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The Serial Killers: A Study in the Psychology of Violence

3.57 of 5 stars 3.57  ·  rating details  ·  224 ratings  ·  18 reviews
As the number of serial killers worldwide has risen steadily - from the emergence of Jack the Ripper in 1888 to Harold Shipman and Ivan Milat, the backpacker killer of the Australian outback - the need to understand mass murder is becoming more urgent.





Using privileged access to the world's first National Centre for the Analysis of Violent Crime, Colin Wilson and Donald Sea
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ebook, 416 pages
Published May 31st 2011 by Virgin Digital (first published 1990)
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(showing 1-30 of 563)
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Paul Impola
This book is not worth the time it took to read it.
There is plenty of gory detail, for fans of that sort of thing. But the book jumps from topic to topic with no perceptible logical structure. And the author makes sweeping generalization without a scrap of evidence to back them up. For example, he announces that political radicals have the same motivation for their actions as serial killers.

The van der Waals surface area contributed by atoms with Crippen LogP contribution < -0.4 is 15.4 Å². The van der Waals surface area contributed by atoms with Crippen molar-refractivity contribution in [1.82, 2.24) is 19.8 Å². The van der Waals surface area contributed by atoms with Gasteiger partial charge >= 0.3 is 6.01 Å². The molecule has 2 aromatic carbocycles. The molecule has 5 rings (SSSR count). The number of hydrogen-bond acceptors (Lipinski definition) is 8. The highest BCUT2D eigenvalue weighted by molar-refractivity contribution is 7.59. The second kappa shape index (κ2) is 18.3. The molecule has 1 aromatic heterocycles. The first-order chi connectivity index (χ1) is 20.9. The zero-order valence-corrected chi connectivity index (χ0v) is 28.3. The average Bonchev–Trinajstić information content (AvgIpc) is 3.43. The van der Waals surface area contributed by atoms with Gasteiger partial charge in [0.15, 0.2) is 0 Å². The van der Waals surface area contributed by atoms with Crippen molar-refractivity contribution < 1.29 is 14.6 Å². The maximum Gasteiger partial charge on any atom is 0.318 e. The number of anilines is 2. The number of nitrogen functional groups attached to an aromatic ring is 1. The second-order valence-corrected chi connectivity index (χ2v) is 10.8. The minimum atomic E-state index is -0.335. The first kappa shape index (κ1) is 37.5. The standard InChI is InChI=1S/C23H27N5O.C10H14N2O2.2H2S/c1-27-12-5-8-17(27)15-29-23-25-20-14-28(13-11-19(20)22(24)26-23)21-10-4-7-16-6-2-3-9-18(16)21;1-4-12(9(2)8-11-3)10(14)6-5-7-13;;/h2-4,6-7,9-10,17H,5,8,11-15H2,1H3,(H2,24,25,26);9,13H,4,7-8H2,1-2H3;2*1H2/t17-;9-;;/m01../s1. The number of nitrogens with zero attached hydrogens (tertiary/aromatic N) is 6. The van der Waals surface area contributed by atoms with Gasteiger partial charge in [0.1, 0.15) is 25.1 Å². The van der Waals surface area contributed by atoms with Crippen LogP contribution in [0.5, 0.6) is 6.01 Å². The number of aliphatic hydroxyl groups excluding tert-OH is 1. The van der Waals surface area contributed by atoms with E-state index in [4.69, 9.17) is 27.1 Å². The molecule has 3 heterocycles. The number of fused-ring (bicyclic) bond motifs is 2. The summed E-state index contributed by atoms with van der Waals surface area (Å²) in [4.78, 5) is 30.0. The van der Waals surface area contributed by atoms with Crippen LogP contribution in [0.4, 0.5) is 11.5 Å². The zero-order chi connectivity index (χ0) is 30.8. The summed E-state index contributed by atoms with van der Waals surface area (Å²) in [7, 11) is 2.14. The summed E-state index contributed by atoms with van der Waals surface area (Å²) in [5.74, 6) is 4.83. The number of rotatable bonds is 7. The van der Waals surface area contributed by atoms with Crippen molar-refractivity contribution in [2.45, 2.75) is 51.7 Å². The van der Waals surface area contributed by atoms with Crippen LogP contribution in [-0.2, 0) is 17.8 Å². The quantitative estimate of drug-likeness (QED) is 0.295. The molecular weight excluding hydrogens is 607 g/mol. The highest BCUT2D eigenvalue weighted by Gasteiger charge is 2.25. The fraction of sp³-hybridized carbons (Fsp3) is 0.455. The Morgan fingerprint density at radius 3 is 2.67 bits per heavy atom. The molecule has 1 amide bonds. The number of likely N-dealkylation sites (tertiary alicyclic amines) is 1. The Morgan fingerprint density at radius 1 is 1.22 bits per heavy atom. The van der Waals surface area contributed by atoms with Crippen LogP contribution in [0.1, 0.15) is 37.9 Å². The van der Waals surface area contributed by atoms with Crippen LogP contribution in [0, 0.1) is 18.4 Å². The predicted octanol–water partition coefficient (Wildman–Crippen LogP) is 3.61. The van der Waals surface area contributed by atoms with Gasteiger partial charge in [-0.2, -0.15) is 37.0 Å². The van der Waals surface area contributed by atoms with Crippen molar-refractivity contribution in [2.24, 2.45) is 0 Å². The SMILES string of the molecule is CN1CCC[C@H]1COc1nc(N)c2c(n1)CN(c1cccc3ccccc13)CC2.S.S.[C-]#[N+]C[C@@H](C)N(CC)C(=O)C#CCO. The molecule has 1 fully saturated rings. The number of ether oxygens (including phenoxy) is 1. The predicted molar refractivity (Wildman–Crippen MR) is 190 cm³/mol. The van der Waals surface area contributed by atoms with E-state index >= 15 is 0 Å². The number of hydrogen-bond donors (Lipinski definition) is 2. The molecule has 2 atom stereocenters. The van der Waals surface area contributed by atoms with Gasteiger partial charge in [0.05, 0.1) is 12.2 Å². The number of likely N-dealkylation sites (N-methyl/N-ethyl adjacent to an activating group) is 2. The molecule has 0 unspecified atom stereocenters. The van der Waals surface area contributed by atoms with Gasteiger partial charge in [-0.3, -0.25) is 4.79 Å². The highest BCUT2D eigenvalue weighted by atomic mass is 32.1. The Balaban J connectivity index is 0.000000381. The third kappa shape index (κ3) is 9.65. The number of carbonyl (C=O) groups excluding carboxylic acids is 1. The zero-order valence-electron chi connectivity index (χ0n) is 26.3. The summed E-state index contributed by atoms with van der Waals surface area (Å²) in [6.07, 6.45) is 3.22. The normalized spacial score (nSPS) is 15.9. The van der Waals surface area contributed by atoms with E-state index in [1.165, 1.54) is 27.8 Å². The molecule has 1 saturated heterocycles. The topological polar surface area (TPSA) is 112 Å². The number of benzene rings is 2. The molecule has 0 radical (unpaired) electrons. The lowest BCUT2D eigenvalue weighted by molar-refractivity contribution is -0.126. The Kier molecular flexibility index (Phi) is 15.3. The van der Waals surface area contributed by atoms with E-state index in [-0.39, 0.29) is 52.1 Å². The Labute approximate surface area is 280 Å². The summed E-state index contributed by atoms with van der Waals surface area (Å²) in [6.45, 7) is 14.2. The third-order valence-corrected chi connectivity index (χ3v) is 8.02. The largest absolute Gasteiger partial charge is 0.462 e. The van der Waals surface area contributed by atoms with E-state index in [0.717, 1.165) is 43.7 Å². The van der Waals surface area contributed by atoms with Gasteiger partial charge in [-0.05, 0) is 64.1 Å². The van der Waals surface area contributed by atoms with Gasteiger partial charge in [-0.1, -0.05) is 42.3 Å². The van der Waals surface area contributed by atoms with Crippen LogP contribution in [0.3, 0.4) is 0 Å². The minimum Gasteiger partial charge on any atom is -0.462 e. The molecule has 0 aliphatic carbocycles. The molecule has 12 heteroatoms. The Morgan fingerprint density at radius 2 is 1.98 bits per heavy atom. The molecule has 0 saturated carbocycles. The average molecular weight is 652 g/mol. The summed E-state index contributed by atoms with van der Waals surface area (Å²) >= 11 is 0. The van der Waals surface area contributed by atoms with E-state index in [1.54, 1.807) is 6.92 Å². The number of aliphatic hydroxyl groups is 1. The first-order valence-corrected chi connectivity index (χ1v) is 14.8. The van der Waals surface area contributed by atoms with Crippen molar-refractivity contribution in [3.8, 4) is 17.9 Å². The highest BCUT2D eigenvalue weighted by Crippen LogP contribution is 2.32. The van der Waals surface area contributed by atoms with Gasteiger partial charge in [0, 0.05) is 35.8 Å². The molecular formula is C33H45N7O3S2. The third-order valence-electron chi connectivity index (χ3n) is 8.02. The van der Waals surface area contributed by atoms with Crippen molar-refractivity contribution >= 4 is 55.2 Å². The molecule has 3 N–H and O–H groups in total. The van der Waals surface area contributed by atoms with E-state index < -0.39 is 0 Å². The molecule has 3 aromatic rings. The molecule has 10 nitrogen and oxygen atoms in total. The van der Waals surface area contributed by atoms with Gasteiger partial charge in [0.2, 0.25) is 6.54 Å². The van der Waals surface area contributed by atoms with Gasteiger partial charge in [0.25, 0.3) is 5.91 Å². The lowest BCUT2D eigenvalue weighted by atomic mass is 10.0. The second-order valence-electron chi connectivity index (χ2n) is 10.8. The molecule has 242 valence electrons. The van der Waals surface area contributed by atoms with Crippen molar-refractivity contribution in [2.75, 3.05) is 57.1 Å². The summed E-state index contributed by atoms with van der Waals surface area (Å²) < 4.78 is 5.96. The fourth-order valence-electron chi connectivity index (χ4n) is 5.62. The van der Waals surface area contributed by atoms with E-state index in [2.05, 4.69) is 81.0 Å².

But worst of all are the errors in basic factual information. He states that Ted Bundy almost always drove
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Elementary Particle
The book referrs to most of the well-known serial killers and it does not spare the usual gory descriptions. It also has a few "smart" referrences (as I would call them), to Abraham Maslow, William James, Auguste de Villiers de I'sle-Adam and others.

However, there are some referrences that made me dislike the book because they are sending it straight into the mud of pseudoscience/paranormal. First off, the author seems to endorse the idea of demonic posession in the case of a certain killer. Se
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M
For anyone familiar with serial killers (hopefully not too familiar), this covers a lot of old ground. I was also a little concerned by some of Wilson's theorising - his thoughts on the male sexual urge seemed to be that men just want to do it with anyone, anytime, anywhere, and if thwarted they will become sex murderers. Hmm, that seems a bit unfair to men - I am sure they are more three-dimensional than that, right? His idea that we're all going mad because we're so tightly packed into cities ...more
Jay
So, where to start?

There's nothing inherently bad about this book, except for the fact that it is. Most of it, especially the first few stories of serial killers, feel as though they were written by high schoolers for their final essay. The chapters are riddled with grammar, punctuation and occasionally even spelling errors, which makes me wonder just what sort of editing process it was put through. Some of the chapters are also just based on myths, which makes me wonder what the point was.

The q
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Elisa
The book referrs to most of the well-known serial killers and it does not spare the usual gory descriptions. It also has a few "smart" referrences (as I would call them), to Abraham Maslow, William James, Auguste de Villiers de I'sle-Adam and others.